Example Data Breach: A researcher accidently leaves a folder of 50 consent forms for participants in a medical research project in café. She rushes back to the café; however, the file is gone. Each form contained the persons contact details, health status and signatures. Once informed many of the participants withdraw consent reducing the viability of any findings. The relationship between the researcher and their funding body is irreversibly damaged. The University’s reputation is damaged because of exposing the individuals to potential identity theft and other harm.

UNE and University Representatives responsibilities

(7) Protect personal information against loss, unauthorised access or modification, disclosure or misuse.

(8) Provide access to personal information for University Representatives only where reasonably necessary for work purposes and incompliance with legal obligations.

(9) Report data breaches immediately.

(10) Respond to data breaches within the required legislative and UNE timeframes.

(11) Comply with voluntary and compulsory reporting schemes.

UNE Data Breach Response Plan

(12) UNE keeps an up-to-date Data Breach Response Plan that defines:

  1. Definition of what constitutes a data breach
  2. Strategy and actions for containing, assessing and managing data breaches
  3. Documentation requirements
  4. Reporting and notification
  5. Response team roles and responsibilities 

(13) The Data Breach Response Plan outlines the processes and roles and responsibilities for managing data breaches at UNE and should be read in conjunction with the Cyber and Information Security Rule, Emergency Management Plan, Privacy Management Plan, and the IT Service Continuity and Disaster Recovery Plan.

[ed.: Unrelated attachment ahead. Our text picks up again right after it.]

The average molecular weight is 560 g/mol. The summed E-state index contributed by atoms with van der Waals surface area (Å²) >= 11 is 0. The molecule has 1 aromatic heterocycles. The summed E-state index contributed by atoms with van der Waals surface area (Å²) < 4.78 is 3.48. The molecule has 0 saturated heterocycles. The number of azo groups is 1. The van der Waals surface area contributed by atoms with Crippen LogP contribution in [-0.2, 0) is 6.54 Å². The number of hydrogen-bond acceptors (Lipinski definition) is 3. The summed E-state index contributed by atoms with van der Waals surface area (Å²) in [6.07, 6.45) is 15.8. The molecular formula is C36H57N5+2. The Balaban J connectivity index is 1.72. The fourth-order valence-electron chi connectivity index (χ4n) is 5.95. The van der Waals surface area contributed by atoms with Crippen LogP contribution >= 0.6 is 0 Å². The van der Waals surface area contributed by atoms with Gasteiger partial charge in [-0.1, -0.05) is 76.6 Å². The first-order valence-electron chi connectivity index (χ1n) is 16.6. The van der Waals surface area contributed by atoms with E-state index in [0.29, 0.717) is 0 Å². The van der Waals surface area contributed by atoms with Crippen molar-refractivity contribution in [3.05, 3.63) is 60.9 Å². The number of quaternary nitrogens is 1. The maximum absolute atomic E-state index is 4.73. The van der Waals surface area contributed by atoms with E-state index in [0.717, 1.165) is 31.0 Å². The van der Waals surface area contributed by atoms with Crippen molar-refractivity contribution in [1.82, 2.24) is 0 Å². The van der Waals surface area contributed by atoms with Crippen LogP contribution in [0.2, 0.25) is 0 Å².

Part B -  Suspected data breach

(14) A suspected data breach is any event that may have involved unauthorised access to, unauthorised disclosure of,  or loss of data involving personal information managed by UNE and third parties acting on UNE’s behalf.

Reporting a suspected data breach  

(15) All UNE Representative are responsible for reporting suspected data breaches to the UNE Privacy Officer immediately, providing accurate details in the data breach reporting form and assisting with triage an assessment. 

Part C -  UNE’s approach to responding to a data breach

(16) Assessment of all reported suspected data breaches is completed by the UNE Privacy Officer.

(17) Data breach are assessed for harm, impact and risk defined in the UNE Data Breach Response Plan.

Table 1 – Suspected data breach 

1. Triage 
2. Assess
Identify the suspected data breach
Take necessary steps to immediately limit the impact of the data beach
Notify the UNE Privacy Officer within 24 hours
Gather information on the suspected data breach 
Evaluate the evidence and assess level of harm, impact, and risk 
Document assessment
Decide reporting requirements

Table 2 – Responding to a data breach

1. Analyse
2. Notify
3. Remediate
Undertake steps to reduce potential harm
Initiate detailed investigation engage specialist response team(s):
o Security Incident Management Team (SIMT)
o Data Breach Management Team (DBMT)